I’ve seen Gladiator half a dozen times now — thrice on a big screen and thrice on DVD — and it gets me deeper in the gut every time: By the time Maximus whispers his final words, assuring Lucilla that “Lucius is safe,” I’m starting to sniffle. By the time Juba is reverently burying Maximus’s totems of his wife and son, I’m bawling.
I don’t think it’s venturing too far into hyperbole to call this, the followup to The Sixth Sense from writer/director M. Night Shyamalan, a work of transcendent filmic genius, one that acknowledges the audience’s expectations, confounds them, rebuilds them, and ends up using them to brilliant, astonishing advantage.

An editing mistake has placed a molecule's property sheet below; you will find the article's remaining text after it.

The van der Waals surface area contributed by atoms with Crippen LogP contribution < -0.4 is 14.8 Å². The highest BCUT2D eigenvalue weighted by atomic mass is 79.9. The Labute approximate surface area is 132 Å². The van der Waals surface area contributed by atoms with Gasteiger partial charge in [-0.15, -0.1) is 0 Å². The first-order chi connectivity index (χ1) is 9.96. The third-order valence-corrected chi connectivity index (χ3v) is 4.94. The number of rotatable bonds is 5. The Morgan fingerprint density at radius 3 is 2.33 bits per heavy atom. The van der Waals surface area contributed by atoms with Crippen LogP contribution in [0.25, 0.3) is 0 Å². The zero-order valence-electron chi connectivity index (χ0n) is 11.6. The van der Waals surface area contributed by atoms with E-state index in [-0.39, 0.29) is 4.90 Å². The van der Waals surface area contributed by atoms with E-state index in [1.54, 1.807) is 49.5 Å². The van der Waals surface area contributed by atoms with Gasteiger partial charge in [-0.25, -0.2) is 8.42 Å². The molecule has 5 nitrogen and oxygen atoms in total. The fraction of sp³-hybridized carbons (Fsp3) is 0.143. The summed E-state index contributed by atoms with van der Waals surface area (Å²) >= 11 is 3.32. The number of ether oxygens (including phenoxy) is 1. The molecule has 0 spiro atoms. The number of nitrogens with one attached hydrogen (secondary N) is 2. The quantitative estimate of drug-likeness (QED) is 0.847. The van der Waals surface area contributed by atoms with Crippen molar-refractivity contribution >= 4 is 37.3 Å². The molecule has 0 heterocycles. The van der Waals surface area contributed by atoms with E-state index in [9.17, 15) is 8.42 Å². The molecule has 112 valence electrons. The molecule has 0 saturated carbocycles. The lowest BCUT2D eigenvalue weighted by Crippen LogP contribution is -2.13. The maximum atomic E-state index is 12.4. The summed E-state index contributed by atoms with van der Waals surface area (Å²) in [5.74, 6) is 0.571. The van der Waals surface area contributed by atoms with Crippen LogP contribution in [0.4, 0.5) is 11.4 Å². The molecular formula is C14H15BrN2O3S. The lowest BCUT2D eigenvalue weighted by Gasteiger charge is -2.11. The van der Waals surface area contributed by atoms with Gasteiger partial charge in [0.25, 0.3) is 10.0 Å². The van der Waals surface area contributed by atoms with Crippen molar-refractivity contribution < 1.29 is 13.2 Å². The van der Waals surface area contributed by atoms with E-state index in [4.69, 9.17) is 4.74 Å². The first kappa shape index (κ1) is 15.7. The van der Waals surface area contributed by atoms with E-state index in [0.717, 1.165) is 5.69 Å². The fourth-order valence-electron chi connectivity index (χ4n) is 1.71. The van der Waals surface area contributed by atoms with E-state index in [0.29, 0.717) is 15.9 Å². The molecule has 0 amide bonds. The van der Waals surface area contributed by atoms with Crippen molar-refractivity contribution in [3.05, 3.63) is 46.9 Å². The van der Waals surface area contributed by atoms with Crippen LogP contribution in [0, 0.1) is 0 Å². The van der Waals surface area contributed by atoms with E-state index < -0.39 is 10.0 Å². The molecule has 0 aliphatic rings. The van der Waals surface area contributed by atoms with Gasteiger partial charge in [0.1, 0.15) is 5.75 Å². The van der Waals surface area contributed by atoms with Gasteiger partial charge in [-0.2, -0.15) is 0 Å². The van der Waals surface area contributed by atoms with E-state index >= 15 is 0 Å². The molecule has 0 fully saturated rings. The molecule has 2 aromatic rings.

Is Gladiator an action movie? Is it an historical drama? Is it a sweeping epic? Yes. Like The 13th Warrior, this is a thinking person’s action movie. Like Braveheart, this is a story of a brutal era told with stunning realism. Like Terminator 2, this is a violent movie that indicts our appetite for violence. Like The Matrix, this thrills on both a visceral and cerebral level.